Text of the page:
Well, better late then never… Right??
The Tx was set up adjacent to a railway bridge – on one pylon, while the fox sat on the other. The fox and Tx were both below the level of the train, and both fox members had an excellent view of the sunset as we waited for the first team to show up. It took a while, but eventually TXO pulled up with teh screech of gravel, on the wrong side of the creek. They spotted the fox straight away and got across without even getting their feet wet. MZ joined the fox shortly afterwards and Roger crossed the creek and found the Tx without incident. FOX approached from the same side as the fox had driven in, but Greg opted to send Kristian out for exercise so he ran in to find us. It wouldn’t be the last time he’d be out hiking tonight…
The Tx was set high up on a hill, near a transmission tower. Too near. After complaints from the previous leg that the signal couldn’t be heard, the fox made rapid adjustments and put the beam in a tree, instead. First in was Kristian. On foot. (Do we see a theme?) His car arrived shortly after. Ryordan from TXO powered in shortly after and then MZ; a line of torches spread evenly across the hillside. They all found it within a short time of each other.
The fox made his way to a small reserve. As he skulked his way through the bushes, he thought ‘Gee, I look suspicious.’ And the dog he’d brought along for cover didn’t really help much. And indeed, neighbours accosted him soon after to ask what he was doing. With neighbours pacified and Tx finally placed, wedged in a tree not too far in with beam pointing west, the fox settled down to wait amongst razor grass and mosquitoes. Teams needed directions to get on the fox’s scent, but then MZ and FOX arrived very close together and TXO a few minutes later.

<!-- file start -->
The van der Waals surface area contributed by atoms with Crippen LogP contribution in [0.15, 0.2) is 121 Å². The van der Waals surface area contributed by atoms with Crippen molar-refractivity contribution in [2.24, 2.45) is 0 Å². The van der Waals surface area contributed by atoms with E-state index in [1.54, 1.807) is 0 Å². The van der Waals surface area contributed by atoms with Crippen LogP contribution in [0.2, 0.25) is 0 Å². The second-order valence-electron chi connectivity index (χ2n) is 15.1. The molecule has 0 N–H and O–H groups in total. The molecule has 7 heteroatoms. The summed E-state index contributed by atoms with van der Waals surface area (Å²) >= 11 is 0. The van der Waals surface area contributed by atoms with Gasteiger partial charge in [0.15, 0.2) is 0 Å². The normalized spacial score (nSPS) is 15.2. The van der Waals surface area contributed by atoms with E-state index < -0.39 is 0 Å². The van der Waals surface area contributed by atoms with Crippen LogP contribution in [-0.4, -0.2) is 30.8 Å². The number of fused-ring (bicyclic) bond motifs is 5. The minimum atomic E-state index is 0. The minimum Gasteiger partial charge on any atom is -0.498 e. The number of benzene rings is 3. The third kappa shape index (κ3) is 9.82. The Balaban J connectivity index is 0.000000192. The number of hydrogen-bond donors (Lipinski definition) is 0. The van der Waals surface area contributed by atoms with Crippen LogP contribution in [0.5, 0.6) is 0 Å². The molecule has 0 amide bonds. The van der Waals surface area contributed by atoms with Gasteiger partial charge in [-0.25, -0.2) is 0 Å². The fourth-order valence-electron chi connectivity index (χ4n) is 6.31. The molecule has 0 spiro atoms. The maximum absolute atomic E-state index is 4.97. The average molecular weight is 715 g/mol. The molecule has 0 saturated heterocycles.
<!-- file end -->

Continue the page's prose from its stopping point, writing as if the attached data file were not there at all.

The fox had quite a long drive from the first leg but despite that, they had a long wait. After driving up a very overgrown, dry and rutty bush-track, the fox negotiated at 137-point-turn (but who’s counting? Anyway, the gender of the fox makes the fact that any 4WD happened at all worthy of general praise), plonked the fox up on a gate with the beam pointing west and settled down. There was lots of fox activities – car engines on the road, stopping, reversing, u-turning; and then disappearing. Torch light from adjacent hills. Many complaints on the radio. The fox calmly advised all teams that it was possible to drive in. Despite that, no-one seemed convinced. After what seemed like centuries, Kristian for the FOX team continued his exercise routine, strolled up to bid the fox goodnight, and then strolled back out the other direction. About ten minutes later, TXO finally deigned to join the FOX team and drove up with many complaints about the use of a beam. The fox nodded sympathetically. They didn’t snigger at all. Well, not much. MZ drove in not long afterwards. Cue much synchronised u-turning, and everyone finally got back out onto the road and gathered for the supper hunt.
Hunt 5 (supper hunt):
Plan A was aborted (after the discontent of hounds following Hunt 4, we decided the poor little mites really couldn’t handle what the fox had planned for Hunt 5; but don’t worry, boys – maybe next time!) and Plan B began a mobile hunt towards supper in Monbulk. Driving 10-20kph below the speed limit, the fox expected to be caught quickly, but as Monbulk approached, they realised they’d better go to ground instead. Frantic searching of Google Maps revealed a small park off David Hill Road. TXO was first and found it quickly. MZ conducted a thorough inspection of the fox’s tail shaft and undercarriage. They found the Tx eventually. And declared the vehicle roadworthy at the same time. The fox would like to thank them for their free service. FOX came shortly afterwards and found it without any trouble.
Everyone then adjourned for supper (MZ with a flat tyre which was reinflated with some good ol’ Monbulk air).
And the results are:
Well done, TXO and FOX! Equal first.